If I ask Google to define:Cynicism my results start with this web definition:
“a cynical feeling of distrust”
That’s rather unsatisfying. So I ask Google to define:cynical and I get this:
- Believing that people are motivated by self-interest; distrustful of human sincerity or integrity.
- Doubtful as to whether something will happen or is worthwhile
First let’s take a quiet moment to appreciate how pissed off Ayn Rand would be that belief in self-interest as a motive is right alongside a lack of belief in sincerity or integrity…
…thank you. Second let’s agree that this is the time to consult an encyclopedia not a lexicon. No encyclopedias are nearby so I’ll consult Wikipedia instead; go go wiki:cynicism gives me a link to a fork in the road. Do I want to look into the post-19th century use of the word or the ancient Greek philosophy? I’ll look at both and quote their introductions at length. [a blog post cannot do justice to how much time I lost immediately opening a new tab to explore each interesting link; surely a post on the Cynic epistles must soon follow]
From the ancient philosophy page:
Cynicism (Greek: κυνισμός) is a school of ancient Greek philosophy as practiced by the Cynics (Greek: Κυνικοί, Latin: Cynici). For the Cynics, the purpose of life was to live in virtue, in agreement with nature. As reasoning creatures, people could gain happiness by rigorous training and by living in a way which was natural for humans, rejecting all conventional desires for wealth, power, sex, and fame. Instead, they were to lead a simple life free from all possessions.
From the contemporary usage page:
Cynicism is an attitude or state of mind characterized by a general distrust of others’ apparent motives or ambitions, or a general lack of faith or hope in the human race or in individuals with desires, hopes, opinions, or personal tastes that a cynic perceives as unrealistic or inappropriate, therefore deserving of ridicule or admonishment. It is a form of jaded negativity, and other times, realisticcriticism or skepticism. The term originally derives from the ancient Greek philosophers called the Cynics who rejected all conventions, whether of religion, manners, housing, dress, or decency, advocating the pursuit of virtue in accordance with a simple and idealistic way of life.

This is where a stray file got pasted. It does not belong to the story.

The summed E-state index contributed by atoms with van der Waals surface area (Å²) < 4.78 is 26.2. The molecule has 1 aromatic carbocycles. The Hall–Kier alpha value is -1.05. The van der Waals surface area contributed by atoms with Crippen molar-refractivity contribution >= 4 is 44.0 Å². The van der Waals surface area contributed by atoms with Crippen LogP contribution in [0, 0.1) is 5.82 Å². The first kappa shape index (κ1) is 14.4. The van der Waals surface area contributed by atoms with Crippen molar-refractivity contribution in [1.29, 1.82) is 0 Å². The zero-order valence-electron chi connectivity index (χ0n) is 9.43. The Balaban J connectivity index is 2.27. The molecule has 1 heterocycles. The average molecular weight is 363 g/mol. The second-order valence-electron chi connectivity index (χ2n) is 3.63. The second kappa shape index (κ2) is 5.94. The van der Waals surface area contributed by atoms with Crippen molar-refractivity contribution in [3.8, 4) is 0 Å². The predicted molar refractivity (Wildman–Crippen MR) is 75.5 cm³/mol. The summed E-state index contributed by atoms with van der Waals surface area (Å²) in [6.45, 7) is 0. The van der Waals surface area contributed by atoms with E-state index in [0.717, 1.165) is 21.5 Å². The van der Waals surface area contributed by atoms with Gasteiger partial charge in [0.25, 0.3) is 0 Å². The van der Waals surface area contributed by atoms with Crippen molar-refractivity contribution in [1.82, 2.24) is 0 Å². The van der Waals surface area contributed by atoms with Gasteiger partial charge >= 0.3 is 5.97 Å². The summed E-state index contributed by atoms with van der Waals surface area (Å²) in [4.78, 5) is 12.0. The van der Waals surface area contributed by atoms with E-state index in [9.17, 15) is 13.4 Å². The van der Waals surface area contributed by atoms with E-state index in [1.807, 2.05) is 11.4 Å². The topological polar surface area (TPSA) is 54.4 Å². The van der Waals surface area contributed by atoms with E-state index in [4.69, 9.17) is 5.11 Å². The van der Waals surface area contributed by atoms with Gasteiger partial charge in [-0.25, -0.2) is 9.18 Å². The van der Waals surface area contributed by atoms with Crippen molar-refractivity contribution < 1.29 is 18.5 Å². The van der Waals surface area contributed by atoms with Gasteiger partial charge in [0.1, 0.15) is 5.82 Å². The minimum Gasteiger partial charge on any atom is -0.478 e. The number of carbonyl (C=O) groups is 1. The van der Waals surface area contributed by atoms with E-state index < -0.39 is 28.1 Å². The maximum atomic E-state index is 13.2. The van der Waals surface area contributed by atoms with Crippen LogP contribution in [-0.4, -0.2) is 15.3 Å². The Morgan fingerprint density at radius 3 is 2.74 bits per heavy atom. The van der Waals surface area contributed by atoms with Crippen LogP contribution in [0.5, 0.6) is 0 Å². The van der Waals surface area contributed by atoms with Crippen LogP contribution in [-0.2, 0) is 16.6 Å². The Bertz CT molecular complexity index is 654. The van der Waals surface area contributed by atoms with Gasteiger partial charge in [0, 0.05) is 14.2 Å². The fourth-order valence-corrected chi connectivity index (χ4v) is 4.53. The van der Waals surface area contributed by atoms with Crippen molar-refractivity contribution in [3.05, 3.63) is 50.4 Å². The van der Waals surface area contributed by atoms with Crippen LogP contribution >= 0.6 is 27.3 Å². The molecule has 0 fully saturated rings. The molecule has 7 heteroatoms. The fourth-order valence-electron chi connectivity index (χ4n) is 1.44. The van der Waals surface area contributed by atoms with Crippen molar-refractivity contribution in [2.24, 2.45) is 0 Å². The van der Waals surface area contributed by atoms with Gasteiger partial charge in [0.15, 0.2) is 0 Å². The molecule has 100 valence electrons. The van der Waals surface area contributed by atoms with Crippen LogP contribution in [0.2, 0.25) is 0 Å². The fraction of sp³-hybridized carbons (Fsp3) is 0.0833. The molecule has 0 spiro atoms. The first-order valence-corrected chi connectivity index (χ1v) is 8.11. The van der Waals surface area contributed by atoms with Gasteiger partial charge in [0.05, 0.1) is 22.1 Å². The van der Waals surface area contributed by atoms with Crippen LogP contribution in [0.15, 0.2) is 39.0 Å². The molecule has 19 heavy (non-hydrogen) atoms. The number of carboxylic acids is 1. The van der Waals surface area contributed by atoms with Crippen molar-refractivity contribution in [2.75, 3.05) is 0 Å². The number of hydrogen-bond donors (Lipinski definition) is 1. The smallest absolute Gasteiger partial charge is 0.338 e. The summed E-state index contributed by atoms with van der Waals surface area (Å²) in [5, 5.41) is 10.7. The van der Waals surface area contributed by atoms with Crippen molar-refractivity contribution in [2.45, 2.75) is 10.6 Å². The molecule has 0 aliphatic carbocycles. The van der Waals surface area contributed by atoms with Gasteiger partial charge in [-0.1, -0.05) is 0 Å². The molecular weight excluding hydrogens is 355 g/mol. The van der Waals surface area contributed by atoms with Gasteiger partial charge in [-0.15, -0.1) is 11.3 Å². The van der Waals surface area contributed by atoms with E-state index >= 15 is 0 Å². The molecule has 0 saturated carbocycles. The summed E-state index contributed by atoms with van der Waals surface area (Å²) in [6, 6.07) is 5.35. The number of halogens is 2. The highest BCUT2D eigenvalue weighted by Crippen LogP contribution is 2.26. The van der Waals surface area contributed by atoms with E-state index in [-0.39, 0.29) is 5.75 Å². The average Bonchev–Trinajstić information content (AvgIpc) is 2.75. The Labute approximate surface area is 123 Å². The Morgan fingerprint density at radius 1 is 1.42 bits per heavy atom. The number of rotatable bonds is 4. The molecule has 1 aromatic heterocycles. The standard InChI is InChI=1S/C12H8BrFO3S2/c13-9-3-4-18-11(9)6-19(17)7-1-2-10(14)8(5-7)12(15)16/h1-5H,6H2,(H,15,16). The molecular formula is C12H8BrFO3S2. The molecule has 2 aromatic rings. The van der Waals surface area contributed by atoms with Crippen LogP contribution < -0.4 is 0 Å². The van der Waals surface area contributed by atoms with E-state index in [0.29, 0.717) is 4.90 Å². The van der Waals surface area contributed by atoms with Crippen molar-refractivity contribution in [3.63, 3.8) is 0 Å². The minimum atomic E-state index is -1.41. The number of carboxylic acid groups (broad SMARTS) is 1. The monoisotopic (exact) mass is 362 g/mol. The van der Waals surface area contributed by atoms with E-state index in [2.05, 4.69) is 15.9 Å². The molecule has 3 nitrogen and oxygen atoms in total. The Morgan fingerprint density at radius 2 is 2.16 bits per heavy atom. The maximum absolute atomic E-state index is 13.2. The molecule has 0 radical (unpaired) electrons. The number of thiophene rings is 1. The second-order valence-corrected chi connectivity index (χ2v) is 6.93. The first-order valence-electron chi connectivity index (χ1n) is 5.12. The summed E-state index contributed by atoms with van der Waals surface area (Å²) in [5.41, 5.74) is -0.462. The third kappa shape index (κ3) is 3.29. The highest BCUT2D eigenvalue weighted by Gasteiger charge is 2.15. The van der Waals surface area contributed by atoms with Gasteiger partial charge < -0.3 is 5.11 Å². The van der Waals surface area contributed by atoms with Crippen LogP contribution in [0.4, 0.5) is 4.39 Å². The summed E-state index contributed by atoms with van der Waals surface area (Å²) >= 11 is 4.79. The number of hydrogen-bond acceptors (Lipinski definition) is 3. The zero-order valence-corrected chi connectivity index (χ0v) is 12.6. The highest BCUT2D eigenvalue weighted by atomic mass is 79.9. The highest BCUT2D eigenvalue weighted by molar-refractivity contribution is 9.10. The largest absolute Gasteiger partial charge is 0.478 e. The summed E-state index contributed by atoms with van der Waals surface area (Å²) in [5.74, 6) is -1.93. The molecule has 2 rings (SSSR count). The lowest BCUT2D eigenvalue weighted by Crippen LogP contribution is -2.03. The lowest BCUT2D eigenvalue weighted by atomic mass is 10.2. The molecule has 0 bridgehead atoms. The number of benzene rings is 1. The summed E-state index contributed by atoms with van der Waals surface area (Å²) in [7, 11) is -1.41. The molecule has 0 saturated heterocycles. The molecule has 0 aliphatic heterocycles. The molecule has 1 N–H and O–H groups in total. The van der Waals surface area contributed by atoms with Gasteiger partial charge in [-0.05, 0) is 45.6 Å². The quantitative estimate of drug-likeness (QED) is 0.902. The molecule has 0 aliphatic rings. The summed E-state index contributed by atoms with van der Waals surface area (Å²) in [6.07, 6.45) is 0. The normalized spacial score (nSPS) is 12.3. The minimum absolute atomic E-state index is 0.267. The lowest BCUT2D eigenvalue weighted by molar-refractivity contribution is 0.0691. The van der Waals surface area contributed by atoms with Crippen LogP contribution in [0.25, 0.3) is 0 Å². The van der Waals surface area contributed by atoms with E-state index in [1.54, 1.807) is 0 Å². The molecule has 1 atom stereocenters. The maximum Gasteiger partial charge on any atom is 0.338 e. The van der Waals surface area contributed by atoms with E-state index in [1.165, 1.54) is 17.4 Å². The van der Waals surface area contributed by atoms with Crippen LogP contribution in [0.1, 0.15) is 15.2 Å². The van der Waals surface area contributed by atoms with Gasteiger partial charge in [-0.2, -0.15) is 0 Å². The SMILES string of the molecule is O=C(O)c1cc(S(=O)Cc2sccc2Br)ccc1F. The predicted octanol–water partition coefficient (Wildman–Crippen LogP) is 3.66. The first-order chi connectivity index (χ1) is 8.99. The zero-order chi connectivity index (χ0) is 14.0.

By the 19th century, emphasis on the negative aspects of Cynic philosophy led to the modern understanding of cynicism to mean a disposition of disbelief in the sincerity or goodness of human motives and actions. Modern cynicism, as a product of mass society, is a distrust toward professed ethical and social values, especially when there are high expectations concerning society, institutions, and authorities that are unfulfilled. It can manifest itself as a result of frustration, disillusionment, and distrust perceived as owing to organizations, authorities, and other aspects of society.
It seems to me that, almost like horoscopes, I can read either one of those as a good description of me. And it makes sense – anybody trying to live Cynically in modern times would have reason to be cynical. To wit: In my lifetime I have watched capitalism defeat both communism and democracy in favor of an informal, yet well entrenched, global oligarchy – and at the same time somehow “capitalism” has achieved synonymity with freedom during this same time. Well played! But I digress…
Back to the question: Cynicism, why bother?
Here is the answer: As a philosopher, I have an agenda. I’m not the “let’s ask questions all day” type; I mean to live well, joyfully participate in the mystery of life, and do something to contribute to the betterment of humanity [this is an inevitable byproduct of having watched a lot of Star Trek series growing up]. While an admirable number of westerners are receptive to, or even hungry for, eastern wisdom my belief is that white people really want live by a philosophy developed by white people. Changing our collective behavior is a higher priority that challenging our collective ego. The name of the philosophy and its advocates will need to be obviously Greco-Roman and/or Judeo-Christian. Cynicism is the only philosophy white people have come up with that offers us a chance to culturally change course and still claim to be the fount of all culture.
The purpose of this blog is to explore what Cynicism is and how it can be applied to culture, politics, and human development in the present day [also I really need to do some writing].